+1 Paper tag on nondrive side stay, if it is still there, will give model number and size. Otherwise, a tape measure is your best bet. I have given up on sellers getting size right, its so rare.
    I'm currently living in Richmond, VA

  8. #8
    Senior Member Grand Bois's Avatar
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    Quote Originally Posted by dveit84 View Post
    What do you mean replacement for the hub and brake cables behind the bars? Can you elaborate more?

    Is there something wrong with this hub?
    The Helicomatic hub has a high failure rate due to undersize bearings and cassettes are difficult to find. I'd change it for peace of mind and to increase the bike's value. There are a lot of them still on the road, though. The cables should pass over and behind the handlebars. The front will have a straight run to the brake and the rear will have less tendency to flop toward the center.

  9. #9
    Senior Member SJX426's Avatar
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    I have a failed Helicomatic Hub. If you take good care of it, it may be OK, not great. It will required regular inspection. The cone fails first and they are unobtainium except from other Helicomatic hubs. If I could find the pic I would show it. Removing the "freewheel" requires a special tool which also is not inexpensive. Some have used channel locks with success, but requires care to not mangle the features the tool needs to be usefull. If you are going to chuck it, it doesn't matter. Do a google on "Helicomatic Hub" prior to making a decision.

    Nice looking Pug, BTW!

  10. #10
    Senior Member SvenMN's Avatar
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    Welcome Dan. Plenty of folks here with significantly more Peugeot knowledge than myself, but I will add some initial thoughts.

    You have a nice example of what looks like a 1985 PH501. If it had the Reynolds 501 label on the fork it would be a PGN-10 but I think I can see the Carbolite label your fork. Looks to be in very good condition, and all original except for the saddle. A very pleasant bike to ride...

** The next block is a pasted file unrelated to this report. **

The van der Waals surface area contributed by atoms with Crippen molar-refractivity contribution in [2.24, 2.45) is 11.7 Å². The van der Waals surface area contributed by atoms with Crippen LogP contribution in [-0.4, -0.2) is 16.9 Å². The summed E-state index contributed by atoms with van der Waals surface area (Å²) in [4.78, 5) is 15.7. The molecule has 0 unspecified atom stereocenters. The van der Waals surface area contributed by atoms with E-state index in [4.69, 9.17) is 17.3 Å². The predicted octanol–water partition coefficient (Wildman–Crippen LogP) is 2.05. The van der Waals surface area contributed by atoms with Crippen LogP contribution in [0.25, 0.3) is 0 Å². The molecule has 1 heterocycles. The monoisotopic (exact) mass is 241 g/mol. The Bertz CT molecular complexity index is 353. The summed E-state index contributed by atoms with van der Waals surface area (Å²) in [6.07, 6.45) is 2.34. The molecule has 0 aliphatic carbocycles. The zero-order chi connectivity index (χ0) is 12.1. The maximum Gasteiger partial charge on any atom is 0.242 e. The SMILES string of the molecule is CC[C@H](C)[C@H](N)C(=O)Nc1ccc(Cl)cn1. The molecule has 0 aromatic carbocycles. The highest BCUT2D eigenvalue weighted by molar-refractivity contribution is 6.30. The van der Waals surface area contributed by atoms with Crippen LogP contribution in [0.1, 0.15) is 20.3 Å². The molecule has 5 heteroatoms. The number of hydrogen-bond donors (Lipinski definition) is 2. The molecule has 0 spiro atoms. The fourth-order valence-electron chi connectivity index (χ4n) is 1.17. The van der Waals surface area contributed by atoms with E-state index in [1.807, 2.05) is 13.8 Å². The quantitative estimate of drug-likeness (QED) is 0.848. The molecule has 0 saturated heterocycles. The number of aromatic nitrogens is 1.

I put thousands of miles on my PH501, and now my son has done the same. The Helico hubs do require regular maintenance, but I've not had a significant failure with 10s of thousands of miles on them. Watch your local swap or co-op for the rear hub tool and Helico hubs. At the Twin Cities swap I saw a few of the tools, and I bought a NOS rear hub for $5. They are around. Be sure to get them serviced as soon as possible. Headset and bottom bracket should be done as well.

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  11. #11
    Still learning oddjob2's Avatar
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    Looks nice and low miles. If you can post a close up photo of the seat post where it enters the seat tube, that can help id the bike too.

    If you aren't planning any long rides, don't change the hub for the sake of it. I have that hub on my PGN10 and many Treks, all mid 1980's bikes. I've done rides up to 40 miles without any issues. And out of the many Peugeot bikes I've bought, reconditioned, and sold, only one had a bad cog on it.

    I've bought two Helicomatic wrenches for under $20 each.
    Last edited by oddjob2; 03-11-14 at 11:21 AM.
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  12. #12